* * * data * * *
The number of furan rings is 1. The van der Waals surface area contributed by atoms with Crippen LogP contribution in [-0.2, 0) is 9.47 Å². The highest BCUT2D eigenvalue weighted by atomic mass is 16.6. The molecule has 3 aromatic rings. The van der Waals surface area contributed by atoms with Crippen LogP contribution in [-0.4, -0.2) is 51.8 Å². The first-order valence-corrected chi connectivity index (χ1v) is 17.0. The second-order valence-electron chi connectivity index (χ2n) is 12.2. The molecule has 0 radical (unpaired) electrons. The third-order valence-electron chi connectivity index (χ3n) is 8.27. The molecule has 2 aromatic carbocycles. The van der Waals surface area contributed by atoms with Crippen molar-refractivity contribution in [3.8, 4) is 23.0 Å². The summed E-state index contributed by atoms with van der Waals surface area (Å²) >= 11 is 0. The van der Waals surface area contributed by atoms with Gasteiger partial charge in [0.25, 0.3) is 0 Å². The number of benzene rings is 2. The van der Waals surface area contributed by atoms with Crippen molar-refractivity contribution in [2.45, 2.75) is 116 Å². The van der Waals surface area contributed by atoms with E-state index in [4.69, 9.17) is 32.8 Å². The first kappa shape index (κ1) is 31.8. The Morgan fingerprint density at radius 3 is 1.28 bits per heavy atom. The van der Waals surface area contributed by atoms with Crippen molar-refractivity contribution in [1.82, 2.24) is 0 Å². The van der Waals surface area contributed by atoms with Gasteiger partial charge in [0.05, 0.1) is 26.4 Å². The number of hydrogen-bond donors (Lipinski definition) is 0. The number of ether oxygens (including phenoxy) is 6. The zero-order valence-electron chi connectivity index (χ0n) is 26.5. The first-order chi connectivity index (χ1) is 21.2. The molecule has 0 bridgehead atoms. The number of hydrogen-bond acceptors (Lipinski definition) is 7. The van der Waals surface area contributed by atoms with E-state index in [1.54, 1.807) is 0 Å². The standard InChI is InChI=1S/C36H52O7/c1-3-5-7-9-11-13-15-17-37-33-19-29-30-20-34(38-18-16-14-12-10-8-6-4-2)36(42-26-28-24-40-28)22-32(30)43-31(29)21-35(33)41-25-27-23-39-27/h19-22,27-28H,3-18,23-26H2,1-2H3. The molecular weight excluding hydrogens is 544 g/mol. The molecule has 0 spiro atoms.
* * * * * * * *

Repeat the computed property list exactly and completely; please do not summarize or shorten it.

The number of furan rings is 1. The van der Waals surface area contributed by atoms with Crippen LogP contribution in [-0.2, 0) is 9.47 Å². The highest BCUT2D eigenvalue weighted by atomic mass is 16.6. The molecule has 3 aromatic rings. The van der Waals surface area contributed by atoms with Crippen LogP contribution in [-0.4, -0.2) is 51.8 Å². The first-order valence-corrected chi connectivity index (χ1v) is 17.0. The second-order valence-electron chi connectivity index (χ2n) is 12.2. The molecule has 0 radical (unpaired) electrons. The third-order valence-electron chi connectivity index (χ3n) is 8.27. The molecule has 2 aromatic carbocycles. The van der Waals surface area contributed by atoms with Crippen molar-refractivity contribution in [3.8, 4) is 23.0 Å². The summed E-state index contributed by atoms with van der Waals surface area (Å²) >= 11 is 0. The van der Waals surface area contributed by atoms with Gasteiger partial charge in [0.25, 0.3) is 0 Å². The number of benzene rings is 2. The van der Waals surface area contributed by atoms with Crippen molar-refractivity contribution in [2.45, 2.75) is 116 Å². The van der Waals surface area contributed by atoms with E-state index in [4.69, 9.17) is 32.8 Å². The first kappa shape index (κ1) is 31.8. The Morgan fingerprint density at radius 3 is 1.28 bits per heavy atom. The van der Waals surface area contributed by atoms with Crippen molar-refractivity contribution in [1.82, 2.24) is 0 Å². The van der Waals surface area contributed by atoms with Gasteiger partial charge in [0.05, 0.1) is 26.4 Å². The number of hydrogen-bond donors (Lipinski definition) is 0. The number of ether oxygens (including phenoxy) is 6. The zero-order valence-electron chi connectivity index (χ0n) is 26.5. The first-order chi connectivity index (χ1) is 21.2. The molecule has 0 bridgehead atoms. The number of hydrogen-bond acceptors (Lipinski definition) is 7. The van der Waals surface area contributed by atoms with E-state index in [1.54, 1.807) is 0 Å². The standard InChI is InChI=1S/C36H52O7/c1-3-5-7-9-11-13-15-17-37-33-19-29-30-20-34(38-18-16-14-12-10-8-6-4-2)36(42-26-28-24-40-28)22-32(30)43-31(29)21-35(33)41-25-27-23-39-27/h19-22,27-28H,3-18,23-26H2,1-2H3. The molecular weight excluding hydrogens is 544 g/mol. The molecule has 0 spiro atoms.